The New Ruralism Initiative - Sharing Stories Of New Ruralism
Remember the New Ruralism Initiative, a project of the American Planning Association’s Northern New England Chapter? Since 2015 MAP has been part of this inspiring project. The project, which started by featuring efforts in Northern New England, expanded to feature grassroots initiatives from Alaska to New York to Alabama which are reinventing local markets and developing grassroots driven programs to meet the needs of their rural residents. And now the New Ruralism Report is out!
The New Ruralism Initiative now has a downloadable report to share. This report celebrates the rural renaissance in the making with twenty case studies of successful local initiatives in a wide variety of areas such as local foods, housing, energy, new approaches to cooperatives, community services and more. The report shares the lessons local leaders shared with us to help other small-town initiatives get off the ground and succeed. We hope the stories and lessons provide inspiration and guidance for local leaders and volunteers seeking to apply creative solutions to improve everyday life for rural residents.
What is New Ruralism?
Technology advances, economic shifts, and demographic changes are transforming rural America. Rural communities on the urban fringe are growing rapidly, faced with challenges in how to manage development. More remote rural regions are losing population, challenged by declining industry and a shrinking tax base. Some rural communities are struggling to handle a large seasonal influx of tourists, others are pleading for tourists to visit. While some places are building off an agricultural renaissance, others are attracting new residents interested in remote-working, and many are doing both. Whether communities are growing or shrinking, rural communities are dynamic, inventive, vibrant, and thriving. Capturing this energy is what New Ruralism is all about.
New Ruralism articulates that rural communities, to prosper, need a synchronized sustainability focus in three areas: economic, environmental, and social. To thrive, rural planning, policy, and grassroots efforts must embrace new methods of economic sustainability, like cooperatives and the creative economy. They must uphold environmental sustainability, both protecting the land while stewarding working landscapes. And, they must invest in social sustainability, fostering community, strengthening their safety net, and nurturing active democracy. The weaving of these ideas together contributes to strong rural communities.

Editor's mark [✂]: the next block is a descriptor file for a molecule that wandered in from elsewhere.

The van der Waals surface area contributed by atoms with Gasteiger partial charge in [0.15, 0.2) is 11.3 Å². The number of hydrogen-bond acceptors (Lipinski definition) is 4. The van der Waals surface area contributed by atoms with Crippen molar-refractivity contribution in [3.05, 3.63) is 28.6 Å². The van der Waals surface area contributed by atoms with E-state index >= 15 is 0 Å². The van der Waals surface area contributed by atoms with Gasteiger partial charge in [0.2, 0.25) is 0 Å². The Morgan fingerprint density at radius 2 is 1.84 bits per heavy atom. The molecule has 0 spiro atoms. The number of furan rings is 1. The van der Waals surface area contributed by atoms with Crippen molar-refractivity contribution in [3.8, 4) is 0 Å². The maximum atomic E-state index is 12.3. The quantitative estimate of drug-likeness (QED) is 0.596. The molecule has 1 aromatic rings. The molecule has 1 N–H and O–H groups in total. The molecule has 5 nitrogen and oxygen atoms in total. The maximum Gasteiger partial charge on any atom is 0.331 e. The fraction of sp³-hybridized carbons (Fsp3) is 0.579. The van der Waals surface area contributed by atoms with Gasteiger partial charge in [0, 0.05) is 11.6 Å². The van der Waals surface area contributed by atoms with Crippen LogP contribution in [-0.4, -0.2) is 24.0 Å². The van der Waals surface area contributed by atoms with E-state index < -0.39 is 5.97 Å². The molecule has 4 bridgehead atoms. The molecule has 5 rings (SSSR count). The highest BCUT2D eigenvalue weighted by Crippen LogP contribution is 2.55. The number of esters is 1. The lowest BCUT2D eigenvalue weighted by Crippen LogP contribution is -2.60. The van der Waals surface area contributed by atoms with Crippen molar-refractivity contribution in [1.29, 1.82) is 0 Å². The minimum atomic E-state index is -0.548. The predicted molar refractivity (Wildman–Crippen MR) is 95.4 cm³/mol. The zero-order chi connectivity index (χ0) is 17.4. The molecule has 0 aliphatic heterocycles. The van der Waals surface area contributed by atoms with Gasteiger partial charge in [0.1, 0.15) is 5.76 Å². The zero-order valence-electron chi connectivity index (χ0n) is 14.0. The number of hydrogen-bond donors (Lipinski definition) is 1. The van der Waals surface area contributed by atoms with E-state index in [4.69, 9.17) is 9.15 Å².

Rural places nationwide embrace these ideals, welcoming the changes of the twenty-first century with renewed vigor. From transforming vacant historic churches as community centers to developing fishing cooperatives to rebirthing an heirloom grains industry, rural communities aren’t holding back from nurturing the future they want to see. We believe these courageous efforts shouldn’t happen in isolation. New Ruralism seeks to learn from rural communities, understand their barriers and opportunities, share their success stories, and connect thinkers and doers with each other.
The New Ruralism Initiative is pleased to share these stories of rural leadership, place-making, entrepreneurship, energy-generation, art-creation, and volunteerism that sustain the heart and soul of rural places.
The attractive report was made possible with the help of U Penn doctoral student Jennifer Whittaker and an APA Divisions Council grant provided by the Small Town and Rural Planning Division (STaR). All twenty case studies are included at the end of the report and in the NNECAPA on-line library.
Lynne Seeley and Jennifer Whittaker and the New Ruralism Team
Lynne Seeley is a Community Planning Consultant based in Yarmouth. Jennifer Whittaker is a University of Pennsylvania doctoral student.
The New Ruralism Team:
- Tara Bamford, Community Planning Consultant
- Jo Anne Carr, Town of Jaffrey NH & Fitchburg State University
- Peg Elmer Hough, Community Resilience Organizations
- Mark Lapping, University of Southern Maine
- Chad Nabity, Regional Planning Director, Grand Island, NE
- Lynne Seeley, Community Planning Consultant
- Jennifer Whittaker, University of Pennsylvania